Lot 137

1965 Iso Grifo A3/C

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Price Upon Request

Monaco | Monte Carlo, Monaco

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Chassis No.
B0212
Documents
French Certificat d’Immatriculation
  • Last A3/C built to Stradale specification with the desirable rear “flat windscreen”
  • Construction completed by Piero Drogo’s Sports Cars of Modena in February 1965
  • Coveted “riveted” model with aluminium body, the first completed for 1965
  • Claimed to have been displayed at the Paris Motor Show
language
Please note this lot is titled as 80212. RM Sotheby's will endeavour to assist the successful Buyer with the correction of the title post-sale.

Carving out an acclaimed reputation at some of Italy’s finest automotive brands in the 1950s and 1960s, Giotto Bizzarrini is perhaps best known as the Ferrari engineer responsible for designing the peerless 250 GTO. Leaving Ferrari in a company uprising that would be known as the “night of the long knives”, Bizzarrini joined forces with Count Giovanni Volpi to develop the 250 GT SWB “Breadvan”, arguably the forerunner among other concepts that would shape the A3/C. He later teamed up with the Milanese industrialist and designer of the Isetta microcar, Renzo Rivolta, a keen auto enthusiast who aspired to build a reliable grand tourer. Bizzarrini worked with Iso’s chief technician, Pierluigi Raggi, in developing a sophisticated platform-type chassis for the 2+2 Iso Rivolta, which enjoyed a production run from 1963 to 1970, and deployed a V-8 engine made by Chevrolet sourced to counter potential fears surrounding reliability issues.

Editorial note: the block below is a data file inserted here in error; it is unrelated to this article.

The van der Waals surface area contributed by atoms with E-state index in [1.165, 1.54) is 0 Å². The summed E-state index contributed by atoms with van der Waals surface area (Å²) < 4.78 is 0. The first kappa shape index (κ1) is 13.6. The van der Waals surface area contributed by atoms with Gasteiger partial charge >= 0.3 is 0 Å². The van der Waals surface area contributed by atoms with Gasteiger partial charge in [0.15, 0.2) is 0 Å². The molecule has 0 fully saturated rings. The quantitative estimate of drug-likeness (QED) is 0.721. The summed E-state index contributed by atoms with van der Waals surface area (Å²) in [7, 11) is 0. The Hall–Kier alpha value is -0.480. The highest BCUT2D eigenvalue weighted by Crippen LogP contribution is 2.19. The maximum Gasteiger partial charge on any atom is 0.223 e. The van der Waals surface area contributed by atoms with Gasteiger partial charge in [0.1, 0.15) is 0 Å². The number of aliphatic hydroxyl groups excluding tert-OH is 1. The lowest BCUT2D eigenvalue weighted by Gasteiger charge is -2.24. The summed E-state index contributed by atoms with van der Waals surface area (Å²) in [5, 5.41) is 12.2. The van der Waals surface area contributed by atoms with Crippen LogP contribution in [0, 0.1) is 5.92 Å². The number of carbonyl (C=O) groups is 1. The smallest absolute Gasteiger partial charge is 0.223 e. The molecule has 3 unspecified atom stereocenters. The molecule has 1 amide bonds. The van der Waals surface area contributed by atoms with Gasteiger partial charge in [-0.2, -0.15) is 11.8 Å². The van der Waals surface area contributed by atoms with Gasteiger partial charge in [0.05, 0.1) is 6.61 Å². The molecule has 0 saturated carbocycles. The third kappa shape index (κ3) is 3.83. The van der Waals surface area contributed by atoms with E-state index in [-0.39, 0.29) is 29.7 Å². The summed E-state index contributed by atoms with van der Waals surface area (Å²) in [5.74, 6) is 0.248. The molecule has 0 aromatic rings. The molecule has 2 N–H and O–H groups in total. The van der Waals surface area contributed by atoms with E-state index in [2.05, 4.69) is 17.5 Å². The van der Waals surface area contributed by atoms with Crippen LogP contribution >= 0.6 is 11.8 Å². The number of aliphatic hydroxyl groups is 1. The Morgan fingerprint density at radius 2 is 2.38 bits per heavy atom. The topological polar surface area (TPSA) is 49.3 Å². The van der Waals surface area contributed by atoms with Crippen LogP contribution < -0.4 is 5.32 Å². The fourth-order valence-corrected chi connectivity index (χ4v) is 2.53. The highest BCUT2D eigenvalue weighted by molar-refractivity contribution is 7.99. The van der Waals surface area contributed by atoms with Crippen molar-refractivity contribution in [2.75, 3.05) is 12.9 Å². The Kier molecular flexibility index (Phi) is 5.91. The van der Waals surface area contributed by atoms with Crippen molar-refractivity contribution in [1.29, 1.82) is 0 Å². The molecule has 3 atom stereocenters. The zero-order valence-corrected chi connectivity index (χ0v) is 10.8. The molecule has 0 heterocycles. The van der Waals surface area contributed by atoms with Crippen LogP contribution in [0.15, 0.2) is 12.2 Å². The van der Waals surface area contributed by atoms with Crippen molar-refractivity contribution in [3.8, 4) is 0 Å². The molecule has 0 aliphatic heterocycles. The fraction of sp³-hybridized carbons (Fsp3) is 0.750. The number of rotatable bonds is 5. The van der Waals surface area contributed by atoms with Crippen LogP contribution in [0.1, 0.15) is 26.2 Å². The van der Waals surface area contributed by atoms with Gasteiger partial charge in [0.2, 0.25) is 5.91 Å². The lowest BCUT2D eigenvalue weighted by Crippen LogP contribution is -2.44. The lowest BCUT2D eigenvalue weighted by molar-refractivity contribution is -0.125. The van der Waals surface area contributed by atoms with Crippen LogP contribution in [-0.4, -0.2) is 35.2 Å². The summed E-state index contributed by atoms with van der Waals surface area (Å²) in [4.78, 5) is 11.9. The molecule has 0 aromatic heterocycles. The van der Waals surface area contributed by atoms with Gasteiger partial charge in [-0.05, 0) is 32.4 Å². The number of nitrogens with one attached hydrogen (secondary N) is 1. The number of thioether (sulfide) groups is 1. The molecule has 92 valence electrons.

Around 1963, Bizzarrini made public his intentions to develop his own car. The Iso Grifo was introduced as a two-seat grand tourer, based on a shortened Rivolta chassis, and two variants of it were revealed when the model broke cover at the 1963 Turin Auto Show. The Grifo A3/L featured on the Bertone stand—with its “L” standing for “Lusso”, or luxury, while the A3/C was geared for competition, with the “C” representing “Corsa”, and that was displayed on the Iso stand. Both Grifo models featured coachwork designed by Giorgetto Giugiaro, and they were built with a combination of sumptuous Italian styling, a race-inspired chassis, and reliable Chevrolet Corvette V-8 power.

Over the next 18 months, Bizzarrini made his version of the Grifo under agreement with Iso. During this period, however, the relationship between Bizzarrini and Rivolta became somewhat frayed, with the former hoping to channel efforts on racing and the latter set on ramping up production numbers for road cars. In the summer of 1965, the two forces split as the long-running disagreement came to a head, and a deal was reached whereby Bizzarrini could continue to build the cars under his own name, paving the way for the Bizzarrini marque to come into being—and by no coincidence, the Bizzarrini 5300 GT Strada was intrinsically linked to the earlier cars.